April is still ages away, but by early February, you should have everything you need to start filing your tax return. It's a time for digging up receipts and double-checking spreadsheets, but it's also an opportunity to find some good savings. Sometimes what you'll wind up saving most is time.
Susannah Snider, writing for U.S. News & World Report, shared a thorough look into the standard deduction, which may be one of those terms you thought you understood intuitively but never wanted to double-check. "Standard deductions are an easy way to avoid the hassle of going through your past year's expenses and determining which ones to itemize," writes Sapling contributor Michael Koyan. Meanwhile, "The only reason to take the time to calculate itemized deductions is if it's clear that the sum will be larger than the standard deduction you would qualify for… Itemizing your deduction will take longer, but can be of great benefit to those who have made a lot of tax-deductible payments throughout the year."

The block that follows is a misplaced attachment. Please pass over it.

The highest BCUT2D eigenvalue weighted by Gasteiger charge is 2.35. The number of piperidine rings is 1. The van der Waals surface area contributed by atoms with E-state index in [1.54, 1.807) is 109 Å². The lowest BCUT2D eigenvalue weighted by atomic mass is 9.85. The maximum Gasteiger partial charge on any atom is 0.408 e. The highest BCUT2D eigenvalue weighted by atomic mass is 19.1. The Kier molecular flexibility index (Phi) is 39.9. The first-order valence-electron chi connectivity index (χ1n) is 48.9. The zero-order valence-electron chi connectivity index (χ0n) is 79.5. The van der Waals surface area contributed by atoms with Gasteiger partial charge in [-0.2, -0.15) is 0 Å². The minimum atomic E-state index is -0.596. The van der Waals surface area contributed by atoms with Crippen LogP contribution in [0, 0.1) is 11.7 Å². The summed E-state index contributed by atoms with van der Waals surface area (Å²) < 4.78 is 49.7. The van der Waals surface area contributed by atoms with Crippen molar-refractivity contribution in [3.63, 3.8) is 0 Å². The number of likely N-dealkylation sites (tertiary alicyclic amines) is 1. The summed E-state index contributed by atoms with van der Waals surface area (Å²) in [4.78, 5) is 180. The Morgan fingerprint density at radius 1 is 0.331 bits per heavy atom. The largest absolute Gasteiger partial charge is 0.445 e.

Basically, the standard deduction is a designated chunk of income on which you're not taxed. In recent years, the federal standard deduction has actually gone up, thus lowering what you'll owe taxes on. For single people or married people filing separately in 2019, it's $12,000. For head of household filers, it's $18,000, while married couples filing jointly can claim $24,000. New tax laws have also capped deducting state and local taxes at $10,000. If you're still a little wobbly on what to do, it's worth checking with a professional.